/75. I’m part of a group of friends who constantly check
with the National Park Service for the cancellation of
permits to run the Colorado River through the Grand
Canyon. We luck out this year and secure one of these
hard-to-get permits for July. Sixteen of us commit and
make sure we are ready on the designated date. This is
an oar trip of five rafts, with an experienced oarsman in
command of each one. I have a new hypelon raft made
in Taiwan. It’s very maneuverable, though not as classy
as an Avon, but much cheaper. I built a wooden frame
and bought four expensive, high quality ash oars. We all
carry a spare set of oars. After Phantom Ranch we do a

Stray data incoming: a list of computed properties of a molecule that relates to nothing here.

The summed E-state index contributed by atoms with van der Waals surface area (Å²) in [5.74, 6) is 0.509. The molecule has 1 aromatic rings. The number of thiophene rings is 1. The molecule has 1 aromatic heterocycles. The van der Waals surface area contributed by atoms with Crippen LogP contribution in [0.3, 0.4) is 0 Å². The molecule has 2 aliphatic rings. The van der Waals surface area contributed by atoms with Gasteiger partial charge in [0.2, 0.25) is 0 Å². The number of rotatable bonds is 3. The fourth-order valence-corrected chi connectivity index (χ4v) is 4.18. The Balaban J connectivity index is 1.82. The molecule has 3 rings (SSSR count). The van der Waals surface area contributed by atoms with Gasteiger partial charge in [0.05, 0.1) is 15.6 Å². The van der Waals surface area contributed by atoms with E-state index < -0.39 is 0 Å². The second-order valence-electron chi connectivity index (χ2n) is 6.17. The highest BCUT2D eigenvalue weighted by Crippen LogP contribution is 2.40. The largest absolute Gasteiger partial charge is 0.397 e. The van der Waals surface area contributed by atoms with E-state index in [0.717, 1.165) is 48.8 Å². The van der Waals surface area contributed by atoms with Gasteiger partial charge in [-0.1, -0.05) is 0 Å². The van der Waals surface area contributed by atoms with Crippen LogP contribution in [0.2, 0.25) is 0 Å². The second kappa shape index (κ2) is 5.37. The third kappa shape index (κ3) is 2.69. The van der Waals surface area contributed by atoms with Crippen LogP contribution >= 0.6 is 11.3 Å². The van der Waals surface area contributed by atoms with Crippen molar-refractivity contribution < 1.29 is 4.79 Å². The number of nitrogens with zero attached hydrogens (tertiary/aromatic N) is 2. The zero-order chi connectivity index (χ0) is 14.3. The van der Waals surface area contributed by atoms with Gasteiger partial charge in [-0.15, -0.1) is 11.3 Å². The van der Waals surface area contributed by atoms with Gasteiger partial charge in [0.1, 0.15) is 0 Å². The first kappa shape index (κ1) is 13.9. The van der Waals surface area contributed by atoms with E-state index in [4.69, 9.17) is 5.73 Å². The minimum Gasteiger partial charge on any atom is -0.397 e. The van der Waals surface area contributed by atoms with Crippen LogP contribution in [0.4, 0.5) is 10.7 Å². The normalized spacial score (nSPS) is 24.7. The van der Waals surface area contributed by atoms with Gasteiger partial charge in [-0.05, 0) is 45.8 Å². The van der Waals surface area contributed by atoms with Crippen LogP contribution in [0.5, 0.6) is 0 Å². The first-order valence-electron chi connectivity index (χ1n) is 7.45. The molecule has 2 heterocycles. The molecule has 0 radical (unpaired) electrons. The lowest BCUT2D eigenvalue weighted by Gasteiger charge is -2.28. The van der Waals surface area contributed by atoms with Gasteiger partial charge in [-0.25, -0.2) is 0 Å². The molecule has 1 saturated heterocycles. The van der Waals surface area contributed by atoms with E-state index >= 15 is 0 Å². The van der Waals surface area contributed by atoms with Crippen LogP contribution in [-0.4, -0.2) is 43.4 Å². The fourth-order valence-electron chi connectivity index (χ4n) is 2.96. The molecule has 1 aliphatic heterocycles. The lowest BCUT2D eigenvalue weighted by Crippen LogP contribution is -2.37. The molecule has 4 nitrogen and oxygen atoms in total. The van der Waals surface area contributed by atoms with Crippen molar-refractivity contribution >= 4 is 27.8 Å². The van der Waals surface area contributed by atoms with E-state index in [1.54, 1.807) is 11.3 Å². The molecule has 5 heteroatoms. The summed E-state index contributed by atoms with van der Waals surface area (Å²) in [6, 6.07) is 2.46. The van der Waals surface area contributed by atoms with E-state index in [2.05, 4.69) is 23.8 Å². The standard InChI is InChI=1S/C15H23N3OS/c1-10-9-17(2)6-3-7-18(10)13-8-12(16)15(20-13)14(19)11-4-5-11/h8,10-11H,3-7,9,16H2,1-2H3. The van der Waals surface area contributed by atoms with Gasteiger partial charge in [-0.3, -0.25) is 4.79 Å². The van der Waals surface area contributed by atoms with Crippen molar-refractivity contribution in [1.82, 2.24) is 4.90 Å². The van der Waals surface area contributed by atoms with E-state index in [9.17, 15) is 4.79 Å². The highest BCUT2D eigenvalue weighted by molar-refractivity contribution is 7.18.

two-night stop at Tapeats Creek, so that we can spend a
day there.
Ron, Jody, Sharon and I hike several miles up to a
magical place called Thunder Falls, where a twin
underground torrent comes pouring from the face of the
red-wall more than two thousand feet above the
Colorado River. Ron and I climb 100 feet up the
treacherous cliff next to the waterfall and then manage to
reach one of the two points where the water pours out of
the red-wall. From there we enter the bowels of the earth;
straddling the flow and bracing against the wall on either
side as we inch into a cool and darkening cavern with the
water rushing between our legs.
Photo by ron cooper